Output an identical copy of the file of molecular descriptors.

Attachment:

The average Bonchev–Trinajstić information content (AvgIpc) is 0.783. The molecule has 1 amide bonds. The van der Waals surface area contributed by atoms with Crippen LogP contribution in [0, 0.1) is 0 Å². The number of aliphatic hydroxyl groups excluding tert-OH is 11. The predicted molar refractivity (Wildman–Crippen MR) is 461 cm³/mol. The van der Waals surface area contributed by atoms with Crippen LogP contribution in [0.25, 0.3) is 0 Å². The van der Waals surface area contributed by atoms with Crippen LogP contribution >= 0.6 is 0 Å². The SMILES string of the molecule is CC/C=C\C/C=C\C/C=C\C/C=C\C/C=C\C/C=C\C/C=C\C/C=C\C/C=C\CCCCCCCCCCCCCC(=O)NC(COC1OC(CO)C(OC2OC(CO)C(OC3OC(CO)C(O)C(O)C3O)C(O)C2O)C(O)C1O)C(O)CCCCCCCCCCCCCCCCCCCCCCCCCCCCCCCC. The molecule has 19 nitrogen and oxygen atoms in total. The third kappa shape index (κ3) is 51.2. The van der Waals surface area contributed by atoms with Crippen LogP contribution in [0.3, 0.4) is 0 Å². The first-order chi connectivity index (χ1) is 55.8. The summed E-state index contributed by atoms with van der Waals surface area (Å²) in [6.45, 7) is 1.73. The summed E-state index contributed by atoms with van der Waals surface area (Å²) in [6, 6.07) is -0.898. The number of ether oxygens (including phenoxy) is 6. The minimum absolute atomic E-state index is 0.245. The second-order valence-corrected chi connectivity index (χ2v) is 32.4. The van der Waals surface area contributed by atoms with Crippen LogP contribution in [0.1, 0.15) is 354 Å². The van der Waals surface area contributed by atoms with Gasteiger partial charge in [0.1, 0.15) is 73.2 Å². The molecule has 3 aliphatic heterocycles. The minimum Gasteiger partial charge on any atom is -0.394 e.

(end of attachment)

The average Bonchev–Trinajstić information content (AvgIpc) is 0.783. The molecule has 1 amide bonds. The van der Waals surface area contributed by atoms with Crippen LogP contribution in [0, 0.1) is 0 Å². The number of aliphatic hydroxyl groups excluding tert-OH is 11. The predicted molar refractivity (Wildman–Crippen MR) is 461 cm³/mol. The van der Waals surface area contributed by atoms with Crippen LogP contribution in [0.25, 0.3) is 0 Å². The van der Waals surface area contributed by atoms with Crippen LogP contribution >= 0.6 is 0 Å². The SMILES string of the molecule is CC/C=C\C/C=C\C/C=C\C/C=C\C/C=C\C/C=C\C/C=C\C/C=C\C/C=C\CCCCCCCCCCCCCC(=O)NC(COC1OC(CO)C(OC2OC(CO)C(OC3OC(CO)C(O)C(O)C3O)C(O)C2O)C(O)C1O)C(O)CCCCCCCCCCCCCCCCCCCCCCCCCCCCCCCC. The molecule has 19 nitrogen and oxygen atoms in total. The third kappa shape index (κ3) is 51.2. The van der Waals surface area contributed by atoms with Crippen LogP contribution in [0.3, 0.4) is 0 Å². The first-order chi connectivity index (χ1) is 55.8. The summed E-state index contributed by atoms with van der Waals surface area (Å²) in [6.45, 7) is 1.73. The summed E-state index contributed by atoms with van der Waals surface area (Å²) in [6, 6.07) is -0.898. The number of ether oxygens (including phenoxy) is 6. The minimum absolute atomic E-state index is 0.245. The second-order valence-corrected chi connectivity index (χ2v) is 32.4. The van der Waals surface area contributed by atoms with Crippen LogP contribution in [0.1, 0.15) is 354 Å². The van der Waals surface area contributed by atoms with Gasteiger partial charge in [0.1, 0.15) is 73.2 Å². The molecule has 3 aliphatic heterocycles. The minimum Gasteiger partial charge on any atom is -0.394 e.